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The top LGBTQ films of 2022

2022 has been an exceptional year for LGBT cinema. See where the likes of Bros, Fire Island and My Policeman fall on our annual film round-up.

By Emily Maskell

What was your favourite movie of 2022?
What was your favourite movie of 2022? (Image: Design by Jack Pengelly)

Throughout 2022, cinema and streaming platforms have offered a whole host of LGBTQ films that have delighted viewers. Queer representation, both in front of and behind the camera, has evolved with poignancy this year, whether that be through escapism or holding up a mirror to our culture. The same can be said about TV, which saw Heartstopper crowned our favourite 2022 show.

With a diverse range of characters that capture the LGBTQ experience in all its individual and varied glory, this year’s cinematic offerings include gay period dramas, an absurdist multiverse adventure, high school teen comedies, and a sun-soaked rom-com on Fire Island. 

Keep reading to find out the Attitude team’s favourite films released in the UK in 2022.

9. Anything’s Possible

Directed by the one and only Billy Porter, Anything’s Possible is a delightfully modern coming-of-age movie. The film is about Kelsa (Eva Reign), a trans high school girl navigating the trials and tribulations of senior year. Porter’s directorial debut sees Kelsa’s classmate Khal (Abubakr Ali) fall for her as their friendship becomes something more.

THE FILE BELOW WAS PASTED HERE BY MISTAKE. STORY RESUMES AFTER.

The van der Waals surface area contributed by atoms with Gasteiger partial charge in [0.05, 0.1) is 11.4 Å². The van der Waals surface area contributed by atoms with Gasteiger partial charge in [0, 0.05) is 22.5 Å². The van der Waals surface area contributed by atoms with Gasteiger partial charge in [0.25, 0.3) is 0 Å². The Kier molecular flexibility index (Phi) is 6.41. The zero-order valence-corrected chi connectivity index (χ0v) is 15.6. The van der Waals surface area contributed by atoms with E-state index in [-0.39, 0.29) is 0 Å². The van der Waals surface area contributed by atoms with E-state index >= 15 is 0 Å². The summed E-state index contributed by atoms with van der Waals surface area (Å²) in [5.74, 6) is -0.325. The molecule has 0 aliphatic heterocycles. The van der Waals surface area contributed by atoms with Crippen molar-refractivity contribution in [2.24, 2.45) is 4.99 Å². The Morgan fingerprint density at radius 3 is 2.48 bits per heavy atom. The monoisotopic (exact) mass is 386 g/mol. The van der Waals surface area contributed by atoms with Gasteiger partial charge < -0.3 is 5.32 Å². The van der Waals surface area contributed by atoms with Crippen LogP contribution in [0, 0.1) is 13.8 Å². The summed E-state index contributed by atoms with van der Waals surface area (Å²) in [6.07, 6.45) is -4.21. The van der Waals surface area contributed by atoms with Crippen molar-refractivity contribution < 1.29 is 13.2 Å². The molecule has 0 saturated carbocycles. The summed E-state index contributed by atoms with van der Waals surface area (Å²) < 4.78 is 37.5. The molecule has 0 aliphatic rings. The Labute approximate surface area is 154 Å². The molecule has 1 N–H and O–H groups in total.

It’s a film about not just surviving as a young trans person, but thriving. Cheesy (in all the best ways) and sweet, an adorable romance blossoms between the lead duo with great chemistry. The wholesome, inspiring and uplifting trans representation underscores the film’s openness to the joy, tenderness, and pain of young love.

8. Do Revenge

In Netflix’s wickedly fun teen black comedy Do Revenge, references to But I’m a Cheerleader, Clueless, and Mean Girls are in every other frame. The film is Gen Z’s answer to 90’s teen comedies. Raucous and colourful, it has the feel of an instant classic. Do Revenge sees high schoolers Drea (Camila Mendes) and Eleanor (Maya Hawke) team up to enact revenge. 

Drea’s ex has leaked her sex tape while Eleanor’s bully has spread a rumour she forced herself upon another girl. The sex-positive and gender-inclusive movie is distinctly watchable. In particular, the film’s lead lesbian Eleanor is entertainingly out for vengeance with a fiery spirit.

7. In From the Side

A muddy rugby drama following the inner conflict of a London gay rugby club, In From the Side is a lo-fi sports drama. The film centres on the simmering attraction between Mark (Alexander Lincoln) and Warren (Alexander King). However, things are not simple. Mark is in an open relationship, but Warren’s in a monogamous relationship with another teammate.

With a large part of the cast coming from the LGBTQ community, In From the Side presents a grounded authenticity to the romance. The clandestine love affair causes friction as the team’s loyalties and sporty togetherness begins to unravel. With heightened adrenaline, Matt Carter’s film tackles men’s emotion head-on.

6. My Policeman

A lot has been said about Harry Styles in Michael Grandage’s My Policeman. In the adaptation of Bethan Roberts’ novel of the same name Harry plays Tom, a handsome police officer with a quiet secret. The mostly 1950s-set romantic drama, set during a time when homosexuality was illegal, sees Tom’s heart torn between his wife Marion (Emma Corrin) and lover Patrick (David Dawson).

With raunchy and tender sex scenes, My Policeman’s chronicling of a doomed romance on Brighton’s shores is rendered heart-wrenching. The film’s bound to leave you misty-eyed as these characters grow older and the regret of lost time becomes inescapable.

5. Bros